Paper on Two Aspects of Care Delivery in Nursing

Paper on Two Aspects of Care Delivery in Nursing

Introduction
All aspects of care delivery in nursing are underpinned by government frameworks and guidance from accredited bodies such as The National Institute for health and Clinical excellence (NICE) and the Department of Health (DoH). For this assignment, it was necessary to choose a patient I have cared for as part of my placements in my final year, select two aspects of their care needs and analyse the care management through any clinical decisions made and to back up why the care was given a certain way with relevant research in addition support the information found with any legal or ethical issues that may have arisen. In line with the Nursing and Midwifery Council's Code of Conduct, to ensure confidentiality is upheld throughout this assignment, no actual names of the patient, staff or the placement ward's names will be used (NMC 2008).

My patient who will be referred to as Mr X, is a 78 year old gentleman who was transferred to my ward from the medical admissions unit, who informed me that the reason for admission was due to him having suffered a cerebrovascular accident (stroke) at home resulting in a right sided weakness and slurred speech - partial aphasia, in addition they also discovered he had reddened and broken area to his Right heel finally that due to the current condition of the patient, he would be in need of a carewave mattress and possibly gel cushion for his heels.
When Mr X and his wife arrived on the ward, my mentor informed me I would be the named nurse and asked me to admit the patient and complete any care plans and assessment charts I believed would be relevant for him. Through talking to his wife who had accompanied him on admission, I discovered that Mr X was right handed, and so due to his weakness, it would hinder his capabilities to feed himself properly, therefore I decided to complete a nutritional assessment, as recommended by the National Collaborating Centre for Acute Care to document his current status in addition to provide a baseline for evaluating his nutritional needs during his stay in hospital (NCAC 2006).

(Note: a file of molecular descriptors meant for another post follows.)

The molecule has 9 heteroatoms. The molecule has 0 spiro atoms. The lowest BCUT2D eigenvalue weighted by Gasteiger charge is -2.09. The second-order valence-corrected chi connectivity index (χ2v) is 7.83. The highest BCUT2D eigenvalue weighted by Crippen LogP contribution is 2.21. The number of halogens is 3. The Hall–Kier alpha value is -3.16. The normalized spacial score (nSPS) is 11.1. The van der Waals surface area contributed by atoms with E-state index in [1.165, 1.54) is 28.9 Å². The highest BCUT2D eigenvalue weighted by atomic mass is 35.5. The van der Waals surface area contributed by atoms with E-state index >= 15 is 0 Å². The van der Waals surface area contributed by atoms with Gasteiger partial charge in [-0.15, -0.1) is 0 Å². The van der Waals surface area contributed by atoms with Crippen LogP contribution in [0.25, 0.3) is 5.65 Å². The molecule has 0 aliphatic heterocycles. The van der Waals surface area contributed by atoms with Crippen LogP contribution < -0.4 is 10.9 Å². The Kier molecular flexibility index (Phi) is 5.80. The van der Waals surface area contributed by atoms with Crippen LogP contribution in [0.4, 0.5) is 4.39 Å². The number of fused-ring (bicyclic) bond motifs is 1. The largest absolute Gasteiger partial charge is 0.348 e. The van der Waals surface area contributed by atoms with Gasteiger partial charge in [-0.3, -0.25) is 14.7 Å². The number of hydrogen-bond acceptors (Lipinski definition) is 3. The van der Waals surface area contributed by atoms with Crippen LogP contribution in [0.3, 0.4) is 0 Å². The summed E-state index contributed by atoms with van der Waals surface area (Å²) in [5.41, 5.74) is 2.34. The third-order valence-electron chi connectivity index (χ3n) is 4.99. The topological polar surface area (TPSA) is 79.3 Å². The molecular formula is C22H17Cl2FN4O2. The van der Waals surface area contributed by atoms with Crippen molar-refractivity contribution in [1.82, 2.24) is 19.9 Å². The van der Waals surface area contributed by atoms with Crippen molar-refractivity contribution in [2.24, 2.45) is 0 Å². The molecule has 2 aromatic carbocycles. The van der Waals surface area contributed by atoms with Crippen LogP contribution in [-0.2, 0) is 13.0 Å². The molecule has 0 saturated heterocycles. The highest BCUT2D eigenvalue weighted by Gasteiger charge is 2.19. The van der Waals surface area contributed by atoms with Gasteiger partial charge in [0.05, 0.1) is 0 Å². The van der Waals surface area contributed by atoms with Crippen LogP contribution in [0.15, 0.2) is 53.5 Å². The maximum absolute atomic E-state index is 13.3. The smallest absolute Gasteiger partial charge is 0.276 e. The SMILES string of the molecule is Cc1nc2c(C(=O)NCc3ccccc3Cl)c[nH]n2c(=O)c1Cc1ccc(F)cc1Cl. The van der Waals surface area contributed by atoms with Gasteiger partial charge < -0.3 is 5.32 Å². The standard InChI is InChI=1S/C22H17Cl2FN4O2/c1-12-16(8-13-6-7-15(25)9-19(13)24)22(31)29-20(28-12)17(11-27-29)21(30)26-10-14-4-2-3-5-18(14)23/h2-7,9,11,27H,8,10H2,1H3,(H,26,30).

Furthermore following his stroke, I thought that due to his slurred speech, his swallowing ability may have been affected which in turn may result in a certain level of dysphagia (Child 2001), being aware of my own knowledge limitations I decided to ensure the patient received the best care I would need the help of other members of the Multi Disciplinary team, and so in line with the NICE Quality Standard in regards to stroke, states that within four hours of admission the patient is to have their swallow assessed by a specially trained healthcare professional (NICE 2011), and so because of this, I completed two referrals one to the Speech and Language team in the hospital to come and assess his swallow also they are able to advise on posture also give the patient exercises to strengthen their swallow. Along with this, I also completed a referral to the dietician as his diet and fluids may have to be modified (Dougherty &Lister 2008), such as soft diet and thickened fluids moreover he may need nutritional supplements such as fortisips , etc. Whilst waiting to hear back from the specialists I reproached the possibility of Mr X having to be given assistance with feeding with his wife, explaining that her husband may not like the idea of one of the staff feeding him due to them being unfamiliar to him and asked if she would be able to come in at meal times to assist in turn minimising the impact on Mr X’s self esteem (Green2006). I also explained to his wife we would be able to offer assistance and advice when she needed it, in regard to correct sitting posture to feed a patient.

By early afternoon that day, the Speech and Language Therapist came to the ward to complete an assessment of Mr X. She determined that initially, his swallow was not safe and following their protocol he was to be Nil by mouth and that the Dr’s needed to canulate the patient so he could receive Intra venous fluids to maintain hydration (Harwood 2005). She also advised that when the patient’s swallowing improved, she recommended that he be started on a puree diet with gravy and to initially start on level three thickened fluids to reduce chance of aspiration also due to the thickness, the fluid would have to be given using a spoon (O’Leary 2010).

Furthermore I was advised that the therapist would come and re-assess on a daily basis and that I should inform her of any change in his condition in addition, that once the patient is able to tolerate this and there have been no issues then the level will be reduced slowly or even returned to the next highest if needed. The dietician who was also present added to the advice that when the patient was able to start oral intake, that she would prescribe fortcreme complete to ensure should the patient decline his food at least we would be able to have eat something that is high in energy and calories to ensure his body gets what it needs (Nutricia 2011). All the advice given was in line with the NICE guideline on management of acute stroke and transient ischemic attack (NICE 2008).